NVM: Did you approach the organization, or did they approach you? How did you become involved with DRIVE4COPD?
DP: They approached me, and there was obviously that connection. They had a lot of motivation to bring awareness to this, and it was a perfect fit.
NVM: Why do you think that COPD gets significantly less attention than some of the better-known diseases?
DP: I think it’s because the symptoms can be written off to old age and lack of fitness so easily because it’s getting out of breath, and you get older and just think, “I’m out of shape.” Doing normal things like walking or going up the steps—you shouldn’t get out of breath from those kinds of things. [Other symptoms include] coughing up stuff and phlegm. Also, I think there’s probably an [embarrassment] element to it, since a lot of it is caused by smoking—and it doesn’t take very much. I think being in your local bar as a 21-year-old can almost do the trick; but anything over 100 cigarettes—that’s not very much—can put you at risk. So there’s an element of it that’s self-induced, and that’s probably a little bit embarrassing. You know, cancer’s one thing—when you get a certain cancer and there’s presumably nothing you could have done or at least nothing obvious, anyway. So, like I said, the symptoms are not obvious enough. It’s not like you have a tumor growing out of your skin or anything like that. And awareness—just pure awareness—people just don’t know about the disease and don’t take their symptoms seriously. That’s my opinion. It might not be a medical answer.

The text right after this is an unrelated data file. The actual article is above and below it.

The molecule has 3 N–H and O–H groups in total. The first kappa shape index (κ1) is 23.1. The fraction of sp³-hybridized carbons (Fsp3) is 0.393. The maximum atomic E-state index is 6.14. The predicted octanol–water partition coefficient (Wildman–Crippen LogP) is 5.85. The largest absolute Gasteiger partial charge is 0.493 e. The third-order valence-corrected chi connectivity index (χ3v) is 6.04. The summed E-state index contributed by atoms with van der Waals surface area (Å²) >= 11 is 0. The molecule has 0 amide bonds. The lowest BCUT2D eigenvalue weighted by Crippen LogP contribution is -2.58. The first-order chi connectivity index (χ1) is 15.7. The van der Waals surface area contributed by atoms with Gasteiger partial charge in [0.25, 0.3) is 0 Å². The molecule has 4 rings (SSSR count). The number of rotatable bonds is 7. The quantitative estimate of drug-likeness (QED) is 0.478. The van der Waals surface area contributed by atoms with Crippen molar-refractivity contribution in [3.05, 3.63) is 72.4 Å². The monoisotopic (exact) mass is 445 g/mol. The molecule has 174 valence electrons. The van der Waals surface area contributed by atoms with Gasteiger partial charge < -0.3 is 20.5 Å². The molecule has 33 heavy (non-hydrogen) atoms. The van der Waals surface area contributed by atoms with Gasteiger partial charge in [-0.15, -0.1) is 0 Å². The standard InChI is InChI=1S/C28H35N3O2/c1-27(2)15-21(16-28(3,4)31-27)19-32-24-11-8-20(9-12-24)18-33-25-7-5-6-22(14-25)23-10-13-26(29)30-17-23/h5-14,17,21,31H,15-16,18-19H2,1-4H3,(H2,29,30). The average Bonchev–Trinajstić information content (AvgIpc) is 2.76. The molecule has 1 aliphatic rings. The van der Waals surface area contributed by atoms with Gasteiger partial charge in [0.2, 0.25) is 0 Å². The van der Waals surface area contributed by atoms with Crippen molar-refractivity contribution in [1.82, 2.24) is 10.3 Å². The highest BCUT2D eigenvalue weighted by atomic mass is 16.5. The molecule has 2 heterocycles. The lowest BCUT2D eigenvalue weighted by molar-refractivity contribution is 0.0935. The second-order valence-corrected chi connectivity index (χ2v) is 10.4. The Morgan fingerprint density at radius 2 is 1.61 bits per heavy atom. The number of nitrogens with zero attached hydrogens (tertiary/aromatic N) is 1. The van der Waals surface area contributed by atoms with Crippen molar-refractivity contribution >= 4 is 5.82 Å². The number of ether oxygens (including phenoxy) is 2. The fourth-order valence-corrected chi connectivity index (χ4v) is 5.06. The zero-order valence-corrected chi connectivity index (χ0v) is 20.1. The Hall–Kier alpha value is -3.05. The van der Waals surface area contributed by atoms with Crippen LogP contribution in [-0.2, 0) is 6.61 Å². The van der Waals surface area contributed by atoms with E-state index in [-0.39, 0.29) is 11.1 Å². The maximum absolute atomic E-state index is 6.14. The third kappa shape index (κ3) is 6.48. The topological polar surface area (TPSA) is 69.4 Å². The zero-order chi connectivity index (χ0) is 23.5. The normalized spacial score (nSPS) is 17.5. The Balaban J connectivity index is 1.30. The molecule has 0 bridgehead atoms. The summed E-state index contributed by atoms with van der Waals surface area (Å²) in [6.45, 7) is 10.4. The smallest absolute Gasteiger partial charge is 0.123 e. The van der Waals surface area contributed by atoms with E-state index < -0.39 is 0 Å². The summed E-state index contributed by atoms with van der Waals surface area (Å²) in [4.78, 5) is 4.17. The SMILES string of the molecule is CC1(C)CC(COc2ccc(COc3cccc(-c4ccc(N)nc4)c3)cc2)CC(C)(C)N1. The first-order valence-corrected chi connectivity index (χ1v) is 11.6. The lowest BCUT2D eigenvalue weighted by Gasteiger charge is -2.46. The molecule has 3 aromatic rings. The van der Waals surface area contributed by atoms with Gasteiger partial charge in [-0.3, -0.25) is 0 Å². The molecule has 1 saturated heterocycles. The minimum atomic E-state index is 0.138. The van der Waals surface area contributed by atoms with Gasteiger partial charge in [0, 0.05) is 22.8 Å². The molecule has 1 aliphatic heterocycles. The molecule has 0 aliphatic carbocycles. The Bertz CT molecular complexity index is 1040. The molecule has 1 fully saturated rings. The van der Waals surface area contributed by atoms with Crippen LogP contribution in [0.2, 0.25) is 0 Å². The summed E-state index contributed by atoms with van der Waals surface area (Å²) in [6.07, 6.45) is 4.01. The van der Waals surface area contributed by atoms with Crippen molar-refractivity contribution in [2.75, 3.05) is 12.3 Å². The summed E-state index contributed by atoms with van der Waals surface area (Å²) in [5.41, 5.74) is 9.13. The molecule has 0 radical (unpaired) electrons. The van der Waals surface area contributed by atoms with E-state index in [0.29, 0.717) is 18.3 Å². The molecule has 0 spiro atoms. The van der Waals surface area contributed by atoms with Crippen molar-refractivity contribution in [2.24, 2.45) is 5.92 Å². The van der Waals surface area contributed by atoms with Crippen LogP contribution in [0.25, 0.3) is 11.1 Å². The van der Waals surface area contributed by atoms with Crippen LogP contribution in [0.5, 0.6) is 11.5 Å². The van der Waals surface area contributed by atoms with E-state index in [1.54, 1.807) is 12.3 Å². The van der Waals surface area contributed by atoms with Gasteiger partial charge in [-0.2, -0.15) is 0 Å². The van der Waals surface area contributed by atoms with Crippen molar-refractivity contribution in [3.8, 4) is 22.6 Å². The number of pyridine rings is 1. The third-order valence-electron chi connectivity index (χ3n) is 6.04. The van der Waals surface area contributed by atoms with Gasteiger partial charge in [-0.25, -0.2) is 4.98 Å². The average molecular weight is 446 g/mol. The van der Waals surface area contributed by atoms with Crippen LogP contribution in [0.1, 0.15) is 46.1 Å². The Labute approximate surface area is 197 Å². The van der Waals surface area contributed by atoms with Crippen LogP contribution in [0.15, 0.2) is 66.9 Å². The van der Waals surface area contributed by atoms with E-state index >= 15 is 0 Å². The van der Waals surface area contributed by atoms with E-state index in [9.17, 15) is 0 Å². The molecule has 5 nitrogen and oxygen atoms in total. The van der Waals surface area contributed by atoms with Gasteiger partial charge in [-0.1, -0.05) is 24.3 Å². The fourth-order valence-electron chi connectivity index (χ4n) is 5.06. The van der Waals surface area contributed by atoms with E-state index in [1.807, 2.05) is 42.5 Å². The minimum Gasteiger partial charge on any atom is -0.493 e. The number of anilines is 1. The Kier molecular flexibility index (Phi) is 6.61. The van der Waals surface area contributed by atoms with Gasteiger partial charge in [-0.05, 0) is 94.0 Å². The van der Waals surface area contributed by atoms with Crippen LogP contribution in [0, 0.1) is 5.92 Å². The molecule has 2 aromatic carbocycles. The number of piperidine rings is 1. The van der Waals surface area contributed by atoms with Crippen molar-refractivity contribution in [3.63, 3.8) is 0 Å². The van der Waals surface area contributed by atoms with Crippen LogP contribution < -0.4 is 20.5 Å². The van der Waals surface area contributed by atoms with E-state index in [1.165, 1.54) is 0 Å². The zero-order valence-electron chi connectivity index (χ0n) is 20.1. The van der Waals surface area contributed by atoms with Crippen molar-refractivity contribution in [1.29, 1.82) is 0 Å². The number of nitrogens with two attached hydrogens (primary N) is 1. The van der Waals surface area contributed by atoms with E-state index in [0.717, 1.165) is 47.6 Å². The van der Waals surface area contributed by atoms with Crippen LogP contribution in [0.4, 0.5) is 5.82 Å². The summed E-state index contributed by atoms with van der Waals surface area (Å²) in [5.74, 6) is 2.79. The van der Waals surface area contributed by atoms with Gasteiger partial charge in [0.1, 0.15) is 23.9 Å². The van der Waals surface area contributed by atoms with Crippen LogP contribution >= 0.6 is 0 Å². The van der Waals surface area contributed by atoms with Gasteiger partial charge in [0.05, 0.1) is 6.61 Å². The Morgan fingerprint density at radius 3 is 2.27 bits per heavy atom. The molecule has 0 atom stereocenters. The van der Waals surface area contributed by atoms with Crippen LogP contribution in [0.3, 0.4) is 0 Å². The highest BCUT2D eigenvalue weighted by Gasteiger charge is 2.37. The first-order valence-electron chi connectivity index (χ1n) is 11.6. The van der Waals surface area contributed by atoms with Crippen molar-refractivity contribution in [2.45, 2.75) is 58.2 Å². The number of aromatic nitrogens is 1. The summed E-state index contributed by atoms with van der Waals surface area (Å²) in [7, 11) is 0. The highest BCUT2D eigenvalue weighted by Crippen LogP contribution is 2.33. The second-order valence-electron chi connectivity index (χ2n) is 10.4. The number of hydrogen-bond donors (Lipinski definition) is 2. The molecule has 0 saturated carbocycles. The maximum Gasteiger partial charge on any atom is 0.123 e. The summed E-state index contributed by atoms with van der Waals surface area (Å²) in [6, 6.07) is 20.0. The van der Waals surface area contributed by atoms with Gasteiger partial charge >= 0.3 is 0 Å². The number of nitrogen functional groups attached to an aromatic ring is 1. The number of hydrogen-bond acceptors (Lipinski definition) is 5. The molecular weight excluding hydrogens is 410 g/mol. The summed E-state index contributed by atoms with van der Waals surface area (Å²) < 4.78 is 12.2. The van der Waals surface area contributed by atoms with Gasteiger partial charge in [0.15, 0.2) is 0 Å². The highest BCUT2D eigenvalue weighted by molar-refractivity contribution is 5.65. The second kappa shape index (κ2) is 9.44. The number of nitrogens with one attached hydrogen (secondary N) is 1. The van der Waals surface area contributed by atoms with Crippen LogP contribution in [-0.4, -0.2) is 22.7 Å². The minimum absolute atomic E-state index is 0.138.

NVM: How important is it for people to get screened? How important is early diagnosis?
DP: Very important, because the disease is progressive; so the longer it goes undiagnosed, the worse it gets. And if you continue with the same habits you do and don’t do anything about it, your lung function continues to get worse, and that’s irreversible. There’s no cure for this. It’s not reversible. But you can very much slow down the progression of it so that you can live a normal life.
NVM: Talk a little about February’s second annual DRIVE4COPD 300.
DP: Yes. So, it will again be at the International Raceway at Daytona, which has the biggest race of the year for NASCAR, the Daytona 500. It runs the day before the Daytona 500. And I’ll be in it again.